Sikh and Hindu Interfaith relationships Watch

kaykayM
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#81
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#81
(Original post by gt46d)
So can we celebrate Hindu festivals at all or should they all be banned as we are Sikh?
Did I say that? No.

You need to read what's been written before replying.
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gt46d
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#82
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#82
(Original post by kaykayM)
Did I say that? No.

You need to read what's been written before replying.

So are you saying Sikhs should celebrate Hindu festivals aswell? does that not go against Sikhism? In which case you are contradicting yourself.

Maybe you should just say what exactly you mean instead of talking in these riddles..

Do you believe Sikhs should celebrate other religions festivals as long as they don't forget to celebrate their own festivals first? Sorry if I am asking again as I am a bit confused with what you are getting at.

Or never mind. I think I get what you mean.
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crazyoctopus
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#83
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Okaaay I don't really use this thing, just randomly got an email after ages so came on it.

INTERFAITH MARRIAGES IN SIKHISM:

1. I don't think there's any such thing as inter-faith marriage; it's more outer-faith. Why, you ask? Because the children, if taught about both religions will not grow up Sikh or Hindu, they'll grow up confused. And if you choose one, it's not interfaith, it's one person marrying into another religion.

2. The ceremony: The Sikh marriage ceremony (read: Anand Karaj) can only be for two Sikhs. Carrying out and Anand Karaj for couple of which either is non-Sikh is a mockery of the ceremony and kinda means nothing as the whole point of the ceremony is making a commitment with YOUR GURU.

3. Sikhs marrying non-Sikhs: the Sikh code of discipline says to only give your daughter's hand to a Sikh (for obvious reasons, i.e. children will not be brought up as Sikhs and ultimately, to allow the Sikh girl to continue to practise her religion). But most practising Sikhs wouldn't really get their sons married out of the religion either for the same reasons.
Also, it is not advised for someone to change their religion purely for marriage (although I guess it is allowed) especially if it is a "love" marriage (i.e. foundations are based on lust) unless being with a Sikh has inspired the partner to follow Sikhism - don't think I need to explain why?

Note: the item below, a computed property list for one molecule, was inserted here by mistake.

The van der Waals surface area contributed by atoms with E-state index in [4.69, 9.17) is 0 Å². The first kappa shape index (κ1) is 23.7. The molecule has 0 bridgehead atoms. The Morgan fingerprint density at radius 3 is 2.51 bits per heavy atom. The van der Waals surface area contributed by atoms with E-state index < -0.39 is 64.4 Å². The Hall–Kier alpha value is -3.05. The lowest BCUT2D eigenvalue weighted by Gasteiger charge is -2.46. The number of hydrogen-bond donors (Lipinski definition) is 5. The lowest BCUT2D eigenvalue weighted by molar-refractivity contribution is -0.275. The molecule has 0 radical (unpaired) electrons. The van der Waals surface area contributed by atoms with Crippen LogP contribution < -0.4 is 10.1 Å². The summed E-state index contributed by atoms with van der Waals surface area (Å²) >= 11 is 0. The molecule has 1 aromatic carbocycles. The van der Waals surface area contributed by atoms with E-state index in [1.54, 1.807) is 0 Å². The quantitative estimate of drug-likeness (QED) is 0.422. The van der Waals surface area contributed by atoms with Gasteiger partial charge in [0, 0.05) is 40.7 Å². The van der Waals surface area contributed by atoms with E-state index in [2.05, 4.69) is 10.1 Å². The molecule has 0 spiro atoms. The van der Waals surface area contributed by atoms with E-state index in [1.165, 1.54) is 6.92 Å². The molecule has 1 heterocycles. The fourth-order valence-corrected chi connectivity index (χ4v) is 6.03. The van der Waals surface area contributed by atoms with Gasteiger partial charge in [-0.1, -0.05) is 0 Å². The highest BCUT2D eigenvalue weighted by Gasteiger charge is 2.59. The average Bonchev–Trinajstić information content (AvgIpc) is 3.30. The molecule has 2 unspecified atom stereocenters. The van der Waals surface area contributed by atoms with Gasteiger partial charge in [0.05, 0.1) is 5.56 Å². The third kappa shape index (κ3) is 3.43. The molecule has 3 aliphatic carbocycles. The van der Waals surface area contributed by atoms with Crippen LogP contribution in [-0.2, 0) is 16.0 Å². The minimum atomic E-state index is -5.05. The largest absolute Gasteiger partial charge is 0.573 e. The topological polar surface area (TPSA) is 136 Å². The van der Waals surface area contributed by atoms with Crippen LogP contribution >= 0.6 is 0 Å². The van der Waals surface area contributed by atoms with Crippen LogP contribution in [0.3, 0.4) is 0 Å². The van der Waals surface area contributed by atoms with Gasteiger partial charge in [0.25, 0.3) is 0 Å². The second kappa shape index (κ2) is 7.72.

HOWEVER

We all know that people involved in "interfaith" marriages aren't really bothered about religion, otherwise they'd have respect for their Guru enough to know not to undermine the importance of the Anand Karaj ceremony - most people do it for the tradition, for the pictures and because oh what will the relatives say. So why force such values on someone that hasn't been following all their lives anyway?

The solution: they can still get married. Just get a registered marriage not an Anand Karaj. There's no reason why this should be a problem for them to be honest,

If you wanna know more, you can check YouTube channels on Sikhism, like BasicsofSikhi (www.youtube.com/basicsofsikhi)

Apologies if you were looking for a simpler explanation, there kind of isn't one.
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gt46d
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#84
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#84
(Original post by crazyoctopus)
Okaaay I don't really use this thing, just randomly got an email after ages so came on it.

INTERFAITH MARRIAGES IN SIKHISM:

1. I don't think there's any such thing as inter-faith marriage; it's more outer-faith. Why, you ask? Because the children, if taught about both religions will not grow up Sikh or Hindu, they'll grow up confused. And if you choose one, it's not interfaith, it's one person marrying into another religion.

2. The ceremony: The Sikh marriage ceremony (read: Anand Karaj) can only be for two Sikhs. Carrying out and Anand Karaj for couple of which either is non-Sikh is a mockery of the ceremony and kinda means nothing as the whole point of the ceremony is making a commitment with YOUR GURU.

3. Sikhs marrying non-Sikhs: the Sikh code of discipline says to only give your daughter's hand to a Sikh (for obvious reasons, i.e. children will not be brought up as Sikhs and ultimately, to allow the Sikh girl to continue to practise her religion). But most practising Sikhs wouldn't really get their sons married out of the religion either for the same reasons.
Also, it is not advised for someone to change their religion purely for marriage (although I guess it is allowed) especially if it is a "love" marriage (i.e. foundations are based on lust) unless being with a Sikh has inspired the partner to follow Sikhism - don't think I need to explain why?

HOWEVER

We all know that people involved in "interfaith" marriages aren't really bothered about religion, otherwise they'd have respect for their Guru enough to know not to undermine the importance of the Anand Karaj ceremony - most people do it for the tradition, for the pictures and because oh what will the relatives say. So why force such values on someone that hasn't been following all their lives anyway?

The solution: they can still get married. Just get a registered marriage not an Anand Karaj. There's no reason why this should be a problem for them to be honest,

If you wanna know more, you can check YouTube channels on Sikhism, like BasicsofSikhi (www.youtube.com/basicsofsikhi)

Apologies if you were looking for a simpler explanation, there kind of isn't one.
Thanks for link to the videos.